RIM BlackBerry PlayBook (2012)


An improved version of a gadget

It took a while, but Research In Motion finally nailed it. Their new BlackBerry PlayBook 2012, a tablet computer at heart. To make it successful, the manufacturer got a more affordable price and also improved the gadget’s operating system and user interface. At $199 for the 16GB version ($249 for the model 32GB and $299 for the 64GB version), this is a device which costs significantly less than the norm. And then the earlier model. If we were pressed to find a con, we’d say that this tablet doesn’t have that many amazing applications. Read our following review to see if this gadget is the one for you.

1,024 x 600 pixels resolution

The RIM BlackBerry PlayBook released this year looks good. It’s not a drop dead gorgeous tablet, mind you. But its looks are enough to guarantee interest. Behold its dimensions: 5.1″ x 7.6″ x 0.4″. The whole ensemble has a weight of 14.4 ounces. The rear panel has a soft touch to it, which means comfort when holding the product. The front panel is made of glass and is black. That glass covering is there to offer durability. Yes, it’s a material that can suffer damage, but it does a very good job on this tablet’s touchscreen. Which, during our tests, didn’t break.

Talking about display: the new PlayBook 2012 has one measuring ” and sporting a resolution of 1,024 x 600 pixels. Compared to the touchscreen on Amazon’s Kindle Fire, the model on the tablet we’re reviewing offers more vibrancy and brightness.RIM-BlackBerry-PlayBook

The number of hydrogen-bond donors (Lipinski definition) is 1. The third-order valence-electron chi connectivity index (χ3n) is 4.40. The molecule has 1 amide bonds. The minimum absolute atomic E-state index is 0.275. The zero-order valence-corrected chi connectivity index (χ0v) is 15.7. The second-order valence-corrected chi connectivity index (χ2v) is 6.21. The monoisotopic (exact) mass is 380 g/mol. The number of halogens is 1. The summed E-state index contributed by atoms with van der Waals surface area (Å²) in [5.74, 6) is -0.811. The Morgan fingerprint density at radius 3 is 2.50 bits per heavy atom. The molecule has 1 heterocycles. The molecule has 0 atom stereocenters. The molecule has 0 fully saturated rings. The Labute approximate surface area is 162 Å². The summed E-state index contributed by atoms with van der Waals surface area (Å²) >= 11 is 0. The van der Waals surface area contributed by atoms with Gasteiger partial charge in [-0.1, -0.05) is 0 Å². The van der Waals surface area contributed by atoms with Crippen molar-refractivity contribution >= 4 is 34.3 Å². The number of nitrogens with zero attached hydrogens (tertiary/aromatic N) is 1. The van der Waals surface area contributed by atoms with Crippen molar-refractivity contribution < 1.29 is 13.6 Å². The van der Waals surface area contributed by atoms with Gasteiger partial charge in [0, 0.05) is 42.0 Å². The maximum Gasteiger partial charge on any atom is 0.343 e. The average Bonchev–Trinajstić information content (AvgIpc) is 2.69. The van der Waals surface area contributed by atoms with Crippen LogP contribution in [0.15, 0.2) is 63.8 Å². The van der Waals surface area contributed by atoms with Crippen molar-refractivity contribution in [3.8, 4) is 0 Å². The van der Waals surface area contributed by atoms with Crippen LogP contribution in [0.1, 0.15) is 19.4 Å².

Among the features you’ll discover when you turn the gadget on, there are an accelerometer, an internal gyroscope and no Home key. The latter is replaced with the possibility to sweep up from the device’s bezel to the center of the screen.

More refined design

A headphone jack and buttons for power, hardware volume and playback all sit on the top. The bottom edge is occupied by the following additions: a magnetic charging port, one microHDMI output and one microUSB connector. The charging port reminded us of the one on Apple’s MacBook Pro.

The UI we found on RIM’s BlackBerry Playbook 2012 edition looked more refined than the earlier one. Which made the gadget all the more fun to use during tests. The layout is filled with colors and sharpness and graphics look great. Opening applications and doing other stuff were all a piece of cake. The tablet’s main menu is the bigger version of the one installed on BlackBerry smartphones launched not too long ago.

BlackBerry phone owners can use their model to as a hotspot for the tablet. And the good thing is: the user won’t have to pay to do this.


A dual-core 1GHz TI OMAP4430 processor with dual-channel memory controller is a good option for this PlayBook. It has plenty of power to endure all sorts of tasks you might make it perform. A PowerVR SGX540 GPU completes the spec panel for this side of a tablet. Or any other gadget.

This tablet kindly brought to us by RIM finally sports native email. A feature that sorely lacked on the previous version. But alas, this model refuses to run BlackBerry Messenger. And cannot under any circumstance sync with the BlackBerry Enterprise Server. The web browser is a pro that cannot be missed.

As for the rest of features, the BlackBerry Playbook launched in 2012 leaves a very good impression. Its cameras, music playback, the Video Store and support for formats such as MPEG4, VC1 and others should all be enjoyed to the max.

Review conclusion

RIM made a fully functional tablet. And it’s much better than the last one. But the Kindle Fire is still a better choice for a small tablet.